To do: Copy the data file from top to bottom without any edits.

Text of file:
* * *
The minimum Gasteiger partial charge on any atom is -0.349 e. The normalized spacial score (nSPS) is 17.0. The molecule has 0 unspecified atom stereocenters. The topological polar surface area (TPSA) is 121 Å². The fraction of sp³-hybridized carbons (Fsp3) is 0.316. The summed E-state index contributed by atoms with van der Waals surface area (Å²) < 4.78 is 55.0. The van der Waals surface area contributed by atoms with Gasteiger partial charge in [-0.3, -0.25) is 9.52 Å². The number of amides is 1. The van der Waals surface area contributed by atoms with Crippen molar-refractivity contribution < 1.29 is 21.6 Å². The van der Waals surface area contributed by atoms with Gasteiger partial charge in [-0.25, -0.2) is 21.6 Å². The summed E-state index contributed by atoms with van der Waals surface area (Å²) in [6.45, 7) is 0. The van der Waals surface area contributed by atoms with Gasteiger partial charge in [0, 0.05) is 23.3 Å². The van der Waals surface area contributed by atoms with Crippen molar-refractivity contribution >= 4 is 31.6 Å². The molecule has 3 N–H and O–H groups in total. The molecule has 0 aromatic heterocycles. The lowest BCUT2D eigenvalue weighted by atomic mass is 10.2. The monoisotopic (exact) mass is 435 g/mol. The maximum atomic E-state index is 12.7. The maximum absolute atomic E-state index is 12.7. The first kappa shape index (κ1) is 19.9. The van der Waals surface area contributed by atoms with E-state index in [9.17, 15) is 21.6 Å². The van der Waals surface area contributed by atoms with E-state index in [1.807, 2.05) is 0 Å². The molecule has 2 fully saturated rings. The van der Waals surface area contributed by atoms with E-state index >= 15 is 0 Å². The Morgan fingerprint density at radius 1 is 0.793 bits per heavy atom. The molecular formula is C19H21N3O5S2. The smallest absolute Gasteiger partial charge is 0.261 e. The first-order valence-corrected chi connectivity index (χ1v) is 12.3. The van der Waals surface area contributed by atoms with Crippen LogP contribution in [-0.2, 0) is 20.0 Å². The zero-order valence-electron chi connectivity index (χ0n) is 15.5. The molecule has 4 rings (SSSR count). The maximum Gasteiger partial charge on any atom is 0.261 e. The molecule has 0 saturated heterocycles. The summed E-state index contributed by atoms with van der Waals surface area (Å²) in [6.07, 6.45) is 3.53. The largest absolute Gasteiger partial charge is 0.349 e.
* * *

The minimum Gasteiger partial charge on any atom is -0.349 e. The normalized spacial score (nSPS) is 17.0. The molecule has 0 unspecified atom stereocenters. The topological polar surface area (TPSA) is 121 Å². The fraction of sp³-hybridized carbons (Fsp3) is 0.316. The summed E-state index contributed by atoms with van der Waals surface area (Å²) < 4.78 is 55.0. The van der Waals surface area contributed by atoms with Gasteiger partial charge in [-0.3, -0.25) is 9.52 Å². The number of amides is 1. The van der Waals surface area contributed by atoms with Crippen molar-refractivity contribution < 1.29 is 21.6 Å². The van der Waals surface area contributed by atoms with Gasteiger partial charge in [-0.25, -0.2) is 21.6 Å². The summed E-state index contributed by atoms with van der Waals surface area (Å²) in [6.45, 7) is 0. The van der Waals surface area contributed by atoms with Gasteiger partial charge in [0, 0.05) is 23.3 Å². The van der Waals surface area contributed by atoms with Crippen molar-refractivity contribution >= 4 is 31.6 Å². The molecule has 3 N–H and O–H groups in total. The molecule has 0 aromatic heterocycles. The lowest BCUT2D eigenvalue weighted by atomic mass is 10.2. The monoisotopic (exact) mass is 435 g/mol. The maximum atomic E-state index is 12.7. The maximum absolute atomic E-state index is 12.7. The first kappa shape index (κ1) is 19.9. The van der Waals surface area contributed by atoms with E-state index in [9.17, 15) is 21.6 Å². The van der Waals surface area contributed by atoms with E-state index in [1.807, 2.05) is 0 Å². The molecule has 2 fully saturated rings. The van der Waals surface area contributed by atoms with E-state index >= 15 is 0 Å². The Morgan fingerprint density at radius 1 is 0.793 bits per heavy atom. The molecular formula is C19H21N3O5S2. The smallest absolute Gasteiger partial charge is 0.261 e. The first-order valence-corrected chi connectivity index (χ1v) is 12.3. The van der Waals surface area contributed by atoms with Crippen LogP contribution in [-0.2, 0) is 20.0 Å². The zero-order valence-electron chi connectivity index (χ0n) is 15.5. The molecule has 4 rings (SSSR count). The maximum Gasteiger partial charge on any atom is 0.261 e. The molecule has 0 saturated heterocycles. The summed E-state index contributed by atoms with van der Waals surface area (Å²) in [6.07, 6.45) is 3.53. The largest absolute Gasteiger partial charge is 0.349 e.